Wars come in a lot of shapes and sizes, not to mention temperatures vis a vis hot and cold. Yet perhaps the most destructive wars are those fought internally, by governments against their people: a process that subverts the fundamental nature of that sacred relationship. Director Yimou Zhang’s heartbreaking picture, Coming Home (out on Blu-Ray today), is the story of one family as a microcosm of what can happen to people when governments persecute rather than protect.
The picture opens in the mid-1970s, during the waning years of China’s Cultural Revolution. For those unfamiliar, this upheaval saw Mao Zedong rise back into the driver’s seat of China’s political apparatus through a series of internal coups and socio-political reforms. This Cultural Revolution involved mass purges throughout all levels of Chinese society, from the highest bureaucratic levels to the lowest regional corners. Mao charged that capitalist, bourgeois enemies within China had corrupted his purely socialist vision, and that these elements needed to be rooted out and dealt with. Hundreds of thousands died, and millions more were displaced during this ten year period.
As Coming Home opens, teenage dancer Dandan (Huiwen Zhang) learns that her father, formerly a college professor and now a prisoner of the state, has escaped. Dandan and her mother, Yu (Li Gong), sit through a debriefing by a party official, who lets them know in no uncertain terms that any contact with this enemy of the state is forbidden, and could get them in serious trouble. Although Yu seems reluctant to promise that she’ll turn over her husband, Dandan, who has grown up during the Cultural Revolution and been smothered with its propaganda, seems all-too willing to fork over her “traitor” father. Unfortunately for her dad, Lu (Daoming Chen), Dandan gets her chance when Lu makes an attempt to contact his family. In the aftermath that follows, Lu is recaptured, and in trying to help her husband, Yu takes a nasty blow to the head.
The film then jumps ahead three years, after the end of the Cultural Revolution, when Lu is released from captivity. Dandan meets her father once he returns, yet it is obvious that something is bothering the young woman, a consideration Lu brushes aside so that he can rush home to see his wife. Once there, Lu is devastated to learn that his spouse has a peculiar form of amnesia that manifests in her inability to recognize Lu. Although Dandan, the neighbors, and even party officials assure Yu that the man before her is indeed her husband, she refuses to believe it.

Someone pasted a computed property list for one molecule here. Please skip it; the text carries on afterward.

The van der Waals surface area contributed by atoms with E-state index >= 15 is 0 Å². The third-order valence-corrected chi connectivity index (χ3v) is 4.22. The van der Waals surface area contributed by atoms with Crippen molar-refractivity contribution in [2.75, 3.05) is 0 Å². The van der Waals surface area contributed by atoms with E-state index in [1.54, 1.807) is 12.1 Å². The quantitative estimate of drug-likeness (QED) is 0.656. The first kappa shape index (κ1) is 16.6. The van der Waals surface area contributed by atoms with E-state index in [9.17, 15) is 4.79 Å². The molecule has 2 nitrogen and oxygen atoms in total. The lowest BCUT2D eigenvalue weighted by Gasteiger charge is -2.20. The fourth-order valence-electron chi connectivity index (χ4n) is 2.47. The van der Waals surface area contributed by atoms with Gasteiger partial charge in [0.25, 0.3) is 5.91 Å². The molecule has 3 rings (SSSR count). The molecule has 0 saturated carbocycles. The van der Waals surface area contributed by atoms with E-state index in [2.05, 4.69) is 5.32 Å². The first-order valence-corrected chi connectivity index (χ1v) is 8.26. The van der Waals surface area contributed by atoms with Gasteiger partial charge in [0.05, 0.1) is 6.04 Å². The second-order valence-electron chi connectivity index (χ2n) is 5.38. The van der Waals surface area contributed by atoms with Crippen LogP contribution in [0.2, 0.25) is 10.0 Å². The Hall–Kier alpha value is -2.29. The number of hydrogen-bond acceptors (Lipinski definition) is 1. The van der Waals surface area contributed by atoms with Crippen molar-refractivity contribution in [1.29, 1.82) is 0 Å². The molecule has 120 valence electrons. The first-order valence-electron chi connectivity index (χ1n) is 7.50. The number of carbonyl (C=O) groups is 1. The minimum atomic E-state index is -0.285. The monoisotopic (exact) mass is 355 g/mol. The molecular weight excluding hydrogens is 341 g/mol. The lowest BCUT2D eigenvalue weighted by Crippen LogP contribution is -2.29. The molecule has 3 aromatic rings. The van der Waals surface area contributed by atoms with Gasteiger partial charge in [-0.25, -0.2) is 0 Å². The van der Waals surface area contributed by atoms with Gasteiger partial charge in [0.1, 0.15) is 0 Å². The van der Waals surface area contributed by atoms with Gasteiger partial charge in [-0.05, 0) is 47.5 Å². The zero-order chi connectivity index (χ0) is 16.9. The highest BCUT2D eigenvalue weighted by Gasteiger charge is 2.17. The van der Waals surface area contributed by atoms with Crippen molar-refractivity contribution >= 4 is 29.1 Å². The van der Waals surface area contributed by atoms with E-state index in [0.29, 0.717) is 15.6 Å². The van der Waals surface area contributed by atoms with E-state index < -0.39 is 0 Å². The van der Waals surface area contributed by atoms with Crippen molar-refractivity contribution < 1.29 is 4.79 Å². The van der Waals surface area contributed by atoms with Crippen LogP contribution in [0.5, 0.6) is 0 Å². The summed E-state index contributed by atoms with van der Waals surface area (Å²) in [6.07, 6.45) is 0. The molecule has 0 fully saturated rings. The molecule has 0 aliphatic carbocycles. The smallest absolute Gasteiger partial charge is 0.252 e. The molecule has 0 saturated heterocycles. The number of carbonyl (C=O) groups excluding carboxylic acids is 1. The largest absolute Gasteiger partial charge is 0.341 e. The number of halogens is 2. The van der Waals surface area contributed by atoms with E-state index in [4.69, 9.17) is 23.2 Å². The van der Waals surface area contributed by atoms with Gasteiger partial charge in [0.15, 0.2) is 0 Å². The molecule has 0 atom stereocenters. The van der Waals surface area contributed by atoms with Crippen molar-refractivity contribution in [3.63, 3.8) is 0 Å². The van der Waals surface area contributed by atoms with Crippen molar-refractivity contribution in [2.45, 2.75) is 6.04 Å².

The movie follows from here as an exploration of Lu’s efforts to jump-start his wife’s memory, along with a reconciliation with Dandan. And while the events of Coming Home are set against the backdrop of the Cultural Revolution as an instrument of terror and oppression, the overriding theme of the picture is understanding and forgiveness. Although Lu has every right to be mad at his daughter for turning him in, he’s quick to forgive her, and actually apologizes for missing so much of her childhood. For American audiences, this is a very notable shift in the expected paradigm, for instead of harnessing all of this negative energy to deliver chest-pounding speeches or hair pulling rants, Lu and Dandan are instead wholly focused on Yu, and what can be done to cobble their family back together.
Yimou Zhang does masterful work allowing his actors to hit the emotional notes necessary to move the story’s key beats forward, which they do brilliantly. If great filmmaking is the practice of showing instead of telling, then Zhang gets the highest possible marks; the man wisely trusted in his magnificent cast to carry the dramatic weight of the story via pensive glances, exhausted sighs, and quiet resignations. Although state censorship obviously kept any overt criticism of Mao or China’s policies out of the picture, the story of Lu, Yu, and Dandan perfectly convey the devastating impact the ten-year purge had on Chinese society. Lu’s repeated attempts to get his wife to recognize him through pictures, music queues, and old letters represent the struggles of perhaps billions who had to try and piece their lives back together after the Cultural Revolution. Whether or not this is even possible forms the basis for this film’s key question, and to Zhang’s credit, he makes sure Coming Home confronts this honestly.
The Blu-Ray has a director Q&A feature that highlights Zhang’s thematic efforts in this regard, for he states that Lu’s persistence and dedication to his family are decidedly Chinese qualities that he wanted to celebrate. During this Q&A, Zhang also talks about the hurdles his production faced in terms of government censorship (there aren’t any scenes of prison or labor camps as a result), and elaborates on some of the details of the shoot in terms of its locations. Although just under 20 minutes long, this Q&A does offer a lot of great insights into the production of the film, and is a great addition to the Blu-Ray’s special features.
Sadly, the only other feature included is a director’s commentary, which covers many of the same themes raised in that much shorter Q&A segment. Comprehensive, and very informative, the commentary would have been considerably more engaging if it came with some deleted scenes, or a making-of featurette to compliment it. As a picture, though, there’s little fault to find in Coming Home, which tells a heartbreaking story using components of a cultural upheaval that most of the world, China included, knows little about. Were this the only thing the film had going for it, the experience would still be worth a couple of hours, yet buoyed by subtle, nuanced performances, tight pacing, and magnificent scene composition, Zhang’s film is so very much more than a good story: it’s a cinematic metaphor for humanity’s best and worst qualities.